Express Delivery Investments
According to AMMPAC, recent investments in technology and infrastructure have driven the express delivery sector’s expansion. To match the growth of foreign providers, Mexican companies have invested significantly. In 2017 and 2018, DHL, UPS, and FedEx increased their presence in Mexico with more e-customer shipping centers. However, local firms Estafeta Mexicana, RedPack, and others continued to invest in technology, infrastructure, fleet modernization, points of sale, operating centers, and customer service. In 2021, Estafeta announced that it would invest MXN 1.95 billion (USD 97.5 million) in 2021 to improve its physical and digital infrastructure, including the construction of a new hub in Mexico City focused entirely on eCommerce. The following year, Estafeta announced an additional MXN 2.1 billion (USD 1-5 million) investment to expand and renew its fleet, improve infrastructure, and update its technology. The goal of these companies is to differentiate based on their ability to harness big data intelligence to minimize the level of misdirected shipments, incorrect routes, and losses and damage to packages.
Extension of Express Delivery Services
The sector has also grown as it has sought to incorporate a wider range of services. Companies are competing aggressively on shorter and guaranteed delivery times, efficiencies through route consolidation, customs clearance expertise, geographic scope in cities served, and service reliability through technological improvements such as satellite tracking.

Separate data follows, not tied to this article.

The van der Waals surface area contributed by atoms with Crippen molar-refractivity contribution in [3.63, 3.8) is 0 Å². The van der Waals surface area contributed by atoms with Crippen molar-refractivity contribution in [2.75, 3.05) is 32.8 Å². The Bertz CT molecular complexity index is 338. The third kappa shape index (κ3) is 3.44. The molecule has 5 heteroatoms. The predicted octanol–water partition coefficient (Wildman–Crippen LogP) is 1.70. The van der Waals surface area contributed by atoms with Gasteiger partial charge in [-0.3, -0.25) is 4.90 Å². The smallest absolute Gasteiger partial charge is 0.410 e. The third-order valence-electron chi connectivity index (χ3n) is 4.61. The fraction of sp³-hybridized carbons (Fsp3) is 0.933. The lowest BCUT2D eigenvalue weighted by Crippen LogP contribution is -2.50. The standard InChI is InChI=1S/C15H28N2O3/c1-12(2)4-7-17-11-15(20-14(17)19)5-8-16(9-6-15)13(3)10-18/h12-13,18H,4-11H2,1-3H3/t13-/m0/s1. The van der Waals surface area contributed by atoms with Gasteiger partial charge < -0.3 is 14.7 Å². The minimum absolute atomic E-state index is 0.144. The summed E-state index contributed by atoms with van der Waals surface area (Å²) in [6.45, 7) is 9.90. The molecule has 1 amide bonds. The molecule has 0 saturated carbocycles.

Several sectors have particularly benefited from the expansion of express delivery services. These include computers, spare parts, high-value products, and industries using just-in-time supply chains such as high technology, automotive, pharmaceuticals, textiles, and manufacturing. Consequently, these sectors have been key to driving ever-greater cargo volumes through express delivery services.
With the onset of the pandemic and the subsequent rise in online purchases —according to the Mexican Association of Online Sales (AMVO), sales through digital channels grew more than 80 percent in 2020— the sector is now expected to grow even more. Expanding capacity has become even more of an imperative, as some express delivery players saw their operations become saturated in the first half of 2020 and experienced the need to devise a strategy to address growing demand.
Future Express Delivery Trends
For a variety of reasons —from the extent of rural areas to high security costs protecting shipments from organized crime— Mexico has relatively high logistics costs, which contrast with labor costs and customer demand for ever lower prices. To support further growth of the sector, AMMPAC has called for progress on several challenges, including improvements in the legal framework for express delivery and efforts in combatting organized crime.
In the short term, the sector will continue to work on a wider range of integrated logistics solutions beyond transportation. It will also seek improvements in customer service, communications tools, and faster response times to requests. The sector further plans to tailor services to the diversity of industries that most demand express service, from banking services, textiles, and apparel to electronics, pharmaceuticals, and cosmetics.
In February 2023, a decree banning all cargo operations at Benito Juárez International Airport (AICM) in Mexico City was published, requiring air cargo operations to be moved to the new Felipe Angeles International Airport (AIFA) by July 7, 2023. Given the complexities of transferring operations and the logistical adjustments that are necessary, an extension has been granted until September 2023, but concerns remain from a number of courier and express delivery companies on the impact that this change may have on transportation costs and delivery times.
In 2022, the GOM introduced a requirement for a digital waybill complement, known as the Carta Porte, to be generated for each parcel and incorporated into an e-invoice for the transport of goods. This requirement applies to all imports and exports of goods in transit within Mexican territory. For more information, please see the Customs, Regulations, and Standards section of this guide.